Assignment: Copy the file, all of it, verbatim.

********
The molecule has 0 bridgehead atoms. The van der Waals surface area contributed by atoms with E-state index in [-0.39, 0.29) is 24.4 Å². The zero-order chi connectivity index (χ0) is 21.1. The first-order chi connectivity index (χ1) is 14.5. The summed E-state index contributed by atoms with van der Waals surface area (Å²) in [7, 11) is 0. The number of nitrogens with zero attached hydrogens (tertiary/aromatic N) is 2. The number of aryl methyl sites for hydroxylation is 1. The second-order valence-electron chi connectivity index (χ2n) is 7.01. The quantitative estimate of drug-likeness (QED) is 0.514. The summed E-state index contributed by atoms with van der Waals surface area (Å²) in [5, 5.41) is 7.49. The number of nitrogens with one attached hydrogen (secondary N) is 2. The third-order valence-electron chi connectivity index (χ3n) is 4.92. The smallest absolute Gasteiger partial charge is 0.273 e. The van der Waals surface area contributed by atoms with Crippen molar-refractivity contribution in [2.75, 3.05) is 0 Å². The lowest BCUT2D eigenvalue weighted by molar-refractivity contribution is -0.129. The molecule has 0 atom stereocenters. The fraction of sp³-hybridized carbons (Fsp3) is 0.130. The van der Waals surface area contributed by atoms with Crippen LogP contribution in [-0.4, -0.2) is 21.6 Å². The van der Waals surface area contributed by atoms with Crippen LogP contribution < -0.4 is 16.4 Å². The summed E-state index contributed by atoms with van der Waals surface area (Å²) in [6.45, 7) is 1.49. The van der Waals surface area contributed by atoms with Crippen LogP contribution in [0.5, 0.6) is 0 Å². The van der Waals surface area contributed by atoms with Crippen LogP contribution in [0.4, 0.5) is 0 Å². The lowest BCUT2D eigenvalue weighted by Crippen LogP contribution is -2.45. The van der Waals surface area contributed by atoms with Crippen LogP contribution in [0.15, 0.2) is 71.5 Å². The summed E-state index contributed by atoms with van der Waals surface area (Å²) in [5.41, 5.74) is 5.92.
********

The molecule has 0 bridgehead atoms. The van der Waals surface area contributed by atoms with E-state index in [-0.39, 0.29) is 24.4 Å². The zero-order chi connectivity index (χ0) is 21.1. The first-order chi connectivity index (χ1) is 14.5. The summed E-state index contributed by atoms with van der Waals surface area (Å²) in [7, 11) is 0. The number of nitrogens with zero attached hydrogens (tertiary/aromatic N) is 2. The number of aryl methyl sites for hydroxylation is 1. The second-order valence-electron chi connectivity index (χ2n) is 7.01. The quantitative estimate of drug-likeness (QED) is 0.514. The summed E-state index contributed by atoms with van der Waals surface area (Å²) in [5, 5.41) is 7.49. The number of nitrogens with one attached hydrogen (secondary N) is 2. The third-order valence-electron chi connectivity index (χ3n) is 4.92. The smallest absolute Gasteiger partial charge is 0.273 e. The van der Waals surface area contributed by atoms with Crippen molar-refractivity contribution in [2.75, 3.05) is 0 Å². The lowest BCUT2D eigenvalue weighted by molar-refractivity contribution is -0.129. The molecule has 0 atom stereocenters. The fraction of sp³-hybridized carbons (Fsp3) is 0.130. The van der Waals surface area contributed by atoms with Crippen LogP contribution in [-0.4, -0.2) is 21.6 Å². The van der Waals surface area contributed by atoms with Crippen LogP contribution < -0.4 is 16.4 Å². The summed E-state index contributed by atoms with van der Waals surface area (Å²) in [6.45, 7) is 1.49. The van der Waals surface area contributed by atoms with Crippen LogP contribution in [0.5, 0.6) is 0 Å². The van der Waals surface area contributed by atoms with Crippen LogP contribution in [0.4, 0.5) is 0 Å². The lowest BCUT2D eigenvalue weighted by Crippen LogP contribution is -2.45. The van der Waals surface area contributed by atoms with Crippen LogP contribution in [0.15, 0.2) is 71.5 Å². The summed E-state index contributed by atoms with van der Waals surface area (Å²) in [5.41, 5.74) is 5.92.